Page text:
December 11, 2019

Issues and policies

Is elder abuse avoidable?

By Russell Marks
Image of a woman’s hands

Photograph by Sabine van Erp / Pixabay

Our current aged-care system makes it difficult to deliver care in its truest sense

“A shocking tale of neglect” is how the aged care royal commissioners Richard Tracey and Lynell Briggs opened their interim report, released in late October. The commission is in Canberra this week learning about interfaces between aged care and the health system.

Neglect is an apt title for that interim report. The picture it paints is of a sector where elderly people are regularly sedated and physically restrained without consent or authorisation; where staffing ratios are inadequate; where too many staff are underpaid, overworked, under-trained and unsupported. 

But it’s not as if we – or at least those responsible for aged care – didn’t know what was going on. The public nursing home scandals that broke during the late 1970s led to the first public reviews and inquiries. There have now been dozens. By the late 1980s concerns about the growing institutionalisation of the elderly led to a series of policy reforms that sought to prioritise – all at the same time – budget sustainability, quality of care and choice for its elderly “consumers”. That proved too expensive. Neoliberal ideas underpinned the Howard government’s Aged Care Act 1997, whose “lighter-touch” approach to accreditation was designed to encourage more aged-care providers – including profit-seekers – to enter the sector, unburdened by red tape. Perhaps predictably, that approach also attracted profiteers. By 2018, when Canberra controlled every aspect of the increasingly expensive aged-care system, the federal health department was still aiming for an approach that was “more consumer-driven, market-based and less regulated”.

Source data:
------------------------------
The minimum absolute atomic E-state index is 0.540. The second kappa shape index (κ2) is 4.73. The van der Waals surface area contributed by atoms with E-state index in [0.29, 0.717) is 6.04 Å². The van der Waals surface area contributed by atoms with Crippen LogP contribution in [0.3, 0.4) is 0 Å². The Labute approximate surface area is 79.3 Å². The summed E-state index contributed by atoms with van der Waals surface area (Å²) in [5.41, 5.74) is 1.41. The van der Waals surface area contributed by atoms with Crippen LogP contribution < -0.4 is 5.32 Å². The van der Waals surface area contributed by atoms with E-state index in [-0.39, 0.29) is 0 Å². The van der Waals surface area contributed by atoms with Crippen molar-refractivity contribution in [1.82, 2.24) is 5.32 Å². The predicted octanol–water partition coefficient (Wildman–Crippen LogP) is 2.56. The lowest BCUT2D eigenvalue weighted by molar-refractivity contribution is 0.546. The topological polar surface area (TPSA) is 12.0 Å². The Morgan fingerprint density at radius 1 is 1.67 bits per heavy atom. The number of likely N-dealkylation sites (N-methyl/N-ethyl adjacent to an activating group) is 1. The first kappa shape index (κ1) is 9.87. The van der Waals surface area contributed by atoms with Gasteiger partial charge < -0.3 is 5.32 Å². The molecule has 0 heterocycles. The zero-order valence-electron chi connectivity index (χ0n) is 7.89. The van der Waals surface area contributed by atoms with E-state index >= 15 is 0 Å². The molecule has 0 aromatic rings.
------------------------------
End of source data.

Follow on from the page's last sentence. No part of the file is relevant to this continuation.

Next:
But very little had changed for too many people who needed care during their retired and twilight years. Clients and their families continued to complain about their lack of agency, the poor quality of care being provided by under-resourced staff, and the impossibility of getting increasingly corporate managements to listen.

Providers and their peak associations continue to deny allegations of abuse and neglect, and resist meaningful reform. Meanwhile, for-profit agencies return enormous windfalls to their shareholders. Bupa, Opal and Allity are just three of the industry giants who together turned profits of $1.7 billion last financial year.